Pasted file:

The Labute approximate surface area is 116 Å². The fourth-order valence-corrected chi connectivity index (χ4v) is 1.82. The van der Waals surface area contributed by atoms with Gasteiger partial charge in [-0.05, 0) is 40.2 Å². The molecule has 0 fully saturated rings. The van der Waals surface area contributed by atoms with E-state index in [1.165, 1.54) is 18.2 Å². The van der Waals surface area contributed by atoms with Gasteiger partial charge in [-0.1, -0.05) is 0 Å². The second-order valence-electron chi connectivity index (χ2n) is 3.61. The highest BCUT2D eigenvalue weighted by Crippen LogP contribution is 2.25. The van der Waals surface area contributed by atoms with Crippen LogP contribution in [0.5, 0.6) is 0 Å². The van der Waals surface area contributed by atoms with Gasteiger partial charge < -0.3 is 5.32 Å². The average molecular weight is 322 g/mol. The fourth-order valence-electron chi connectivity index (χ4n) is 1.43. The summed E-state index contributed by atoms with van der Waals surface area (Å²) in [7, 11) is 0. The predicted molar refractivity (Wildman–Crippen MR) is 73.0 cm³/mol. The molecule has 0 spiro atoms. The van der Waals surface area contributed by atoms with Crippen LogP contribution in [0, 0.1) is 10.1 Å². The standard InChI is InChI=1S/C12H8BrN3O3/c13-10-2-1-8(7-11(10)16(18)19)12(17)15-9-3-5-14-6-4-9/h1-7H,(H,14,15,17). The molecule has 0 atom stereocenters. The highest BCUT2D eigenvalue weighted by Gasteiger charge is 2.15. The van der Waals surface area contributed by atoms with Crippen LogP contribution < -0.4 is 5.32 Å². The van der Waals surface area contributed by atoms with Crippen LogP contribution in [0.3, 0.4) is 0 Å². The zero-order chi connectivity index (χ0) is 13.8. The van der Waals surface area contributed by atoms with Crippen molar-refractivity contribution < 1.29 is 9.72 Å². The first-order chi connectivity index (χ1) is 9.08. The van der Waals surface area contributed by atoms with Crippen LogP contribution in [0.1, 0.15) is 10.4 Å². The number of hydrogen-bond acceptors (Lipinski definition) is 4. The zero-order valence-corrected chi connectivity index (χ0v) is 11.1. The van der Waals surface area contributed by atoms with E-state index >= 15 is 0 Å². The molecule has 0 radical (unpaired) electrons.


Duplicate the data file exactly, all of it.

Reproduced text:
The Labute approximate surface area is 116 Å². The fourth-order valence-corrected chi connectivity index (χ4v) is 1.82. The van der Waals surface area contributed by atoms with Gasteiger partial charge in [-0.05, 0) is 40.2 Å². The molecule has 0 fully saturated rings. The van der Waals surface area contributed by atoms with E-state index in [1.165, 1.54) is 18.2 Å². The van der Waals surface area contributed by atoms with Gasteiger partial charge in [-0.1, -0.05) is 0 Å². The second-order valence-electron chi connectivity index (χ2n) is 3.61. The highest BCUT2D eigenvalue weighted by Crippen LogP contribution is 2.25. The van der Waals surface area contributed by atoms with Crippen LogP contribution in [0.5, 0.6) is 0 Å². The van der Waals surface area contributed by atoms with Gasteiger partial charge < -0.3 is 5.32 Å². The average molecular weight is 322 g/mol. The fourth-order valence-electron chi connectivity index (χ4n) is 1.43. The summed E-state index contributed by atoms with van der Waals surface area (Å²) in [7, 11) is 0. The predicted molar refractivity (Wildman–Crippen MR) is 73.0 cm³/mol. The molecule has 0 spiro atoms. The van der Waals surface area contributed by atoms with Crippen LogP contribution in [0, 0.1) is 10.1 Å². The standard InChI is InChI=1S/C12H8BrN3O3/c13-10-2-1-8(7-11(10)16(18)19)12(17)15-9-3-5-14-6-4-9/h1-7H,(H,14,15,17). The molecule has 0 atom stereocenters. The highest BCUT2D eigenvalue weighted by Gasteiger charge is 2.15. The van der Waals surface area contributed by atoms with Crippen LogP contribution < -0.4 is 5.32 Å². The van der Waals surface area contributed by atoms with Crippen LogP contribution in [0.3, 0.4) is 0 Å². The zero-order chi connectivity index (χ0) is 13.8. The van der Waals surface area contributed by atoms with Crippen molar-refractivity contribution < 1.29 is 9.72 Å². The first-order chi connectivity index (χ1) is 9.08. The van der Waals surface area contributed by atoms with Crippen LogP contribution in [0.1, 0.15) is 10.4 Å². The number of hydrogen-bond acceptors (Lipinski definition) is 4. The zero-order valence-corrected chi connectivity index (χ0v) is 11.1. The van der Waals surface area contributed by atoms with E-state index >= 15 is 0 Å². The molecule has 0 radical (unpaired) electrons.